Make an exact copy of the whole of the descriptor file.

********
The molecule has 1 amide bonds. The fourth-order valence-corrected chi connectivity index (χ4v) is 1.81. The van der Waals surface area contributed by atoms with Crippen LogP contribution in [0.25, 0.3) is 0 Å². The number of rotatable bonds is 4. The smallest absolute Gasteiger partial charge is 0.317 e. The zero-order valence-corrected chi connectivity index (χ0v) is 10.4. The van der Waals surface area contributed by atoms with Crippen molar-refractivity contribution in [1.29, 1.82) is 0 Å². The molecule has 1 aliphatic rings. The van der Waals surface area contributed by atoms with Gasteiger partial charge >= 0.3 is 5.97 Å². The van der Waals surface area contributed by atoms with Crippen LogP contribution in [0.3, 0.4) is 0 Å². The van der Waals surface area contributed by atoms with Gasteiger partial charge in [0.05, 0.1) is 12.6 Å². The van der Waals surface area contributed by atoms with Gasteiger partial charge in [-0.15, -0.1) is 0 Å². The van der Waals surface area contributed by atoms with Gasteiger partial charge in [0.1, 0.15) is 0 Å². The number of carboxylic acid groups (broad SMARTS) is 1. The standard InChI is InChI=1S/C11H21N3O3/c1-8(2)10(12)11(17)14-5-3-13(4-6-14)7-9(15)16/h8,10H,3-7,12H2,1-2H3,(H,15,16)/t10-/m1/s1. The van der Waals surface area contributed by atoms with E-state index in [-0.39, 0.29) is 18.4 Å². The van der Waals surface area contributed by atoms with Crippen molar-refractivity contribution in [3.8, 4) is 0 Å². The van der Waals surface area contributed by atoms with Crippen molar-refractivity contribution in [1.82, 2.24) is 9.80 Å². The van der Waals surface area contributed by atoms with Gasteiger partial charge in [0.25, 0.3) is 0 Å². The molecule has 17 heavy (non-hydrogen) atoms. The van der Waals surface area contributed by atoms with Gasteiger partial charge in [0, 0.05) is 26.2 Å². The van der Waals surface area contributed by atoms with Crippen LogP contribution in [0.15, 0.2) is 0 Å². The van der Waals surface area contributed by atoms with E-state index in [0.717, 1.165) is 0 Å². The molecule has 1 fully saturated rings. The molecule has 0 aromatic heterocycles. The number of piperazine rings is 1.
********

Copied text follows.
The molecule has 1 amide bonds. The fourth-order valence-corrected chi connectivity index (χ4v) is 1.81. The van der Waals surface area contributed by atoms with Crippen LogP contribution in [0.25, 0.3) is 0 Å². The number of rotatable bonds is 4. The smallest absolute Gasteiger partial charge is 0.317 e. The zero-order valence-corrected chi connectivity index (χ0v) is 10.4. The van der Waals surface area contributed by atoms with Crippen molar-refractivity contribution in [1.29, 1.82) is 0 Å². The molecule has 1 aliphatic rings. The van der Waals surface area contributed by atoms with Gasteiger partial charge >= 0.3 is 5.97 Å². The van der Waals surface area contributed by atoms with Crippen LogP contribution in [0.3, 0.4) is 0 Å². The van der Waals surface area contributed by atoms with Gasteiger partial charge in [0.05, 0.1) is 12.6 Å². The van der Waals surface area contributed by atoms with Gasteiger partial charge in [-0.15, -0.1) is 0 Å². The van der Waals surface area contributed by atoms with Gasteiger partial charge in [0.1, 0.15) is 0 Å². The number of carboxylic acid groups (broad SMARTS) is 1. The standard InChI is InChI=1S/C11H21N3O3/c1-8(2)10(12)11(17)14-5-3-13(4-6-14)7-9(15)16/h8,10H,3-7,12H2,1-2H3,(H,15,16)/t10-/m1/s1. The van der Waals surface area contributed by atoms with E-state index in [-0.39, 0.29) is 18.4 Å². The van der Waals surface area contributed by atoms with Crippen molar-refractivity contribution in [3.8, 4) is 0 Å². The van der Waals surface area contributed by atoms with Crippen molar-refractivity contribution in [1.82, 2.24) is 9.80 Å². The van der Waals surface area contributed by atoms with Gasteiger partial charge in [0.25, 0.3) is 0 Å². The molecule has 17 heavy (non-hydrogen) atoms. The van der Waals surface area contributed by atoms with Gasteiger partial charge in [0, 0.05) is 26.2 Å². The van der Waals surface area contributed by atoms with Crippen LogP contribution in [0.15, 0.2) is 0 Å². The van der Waals surface area contributed by atoms with E-state index in [0.717, 1.165) is 0 Å². The molecule has 1 fully saturated rings. The molecule has 0 aromatic heterocycles. The number of piperazine rings is 1.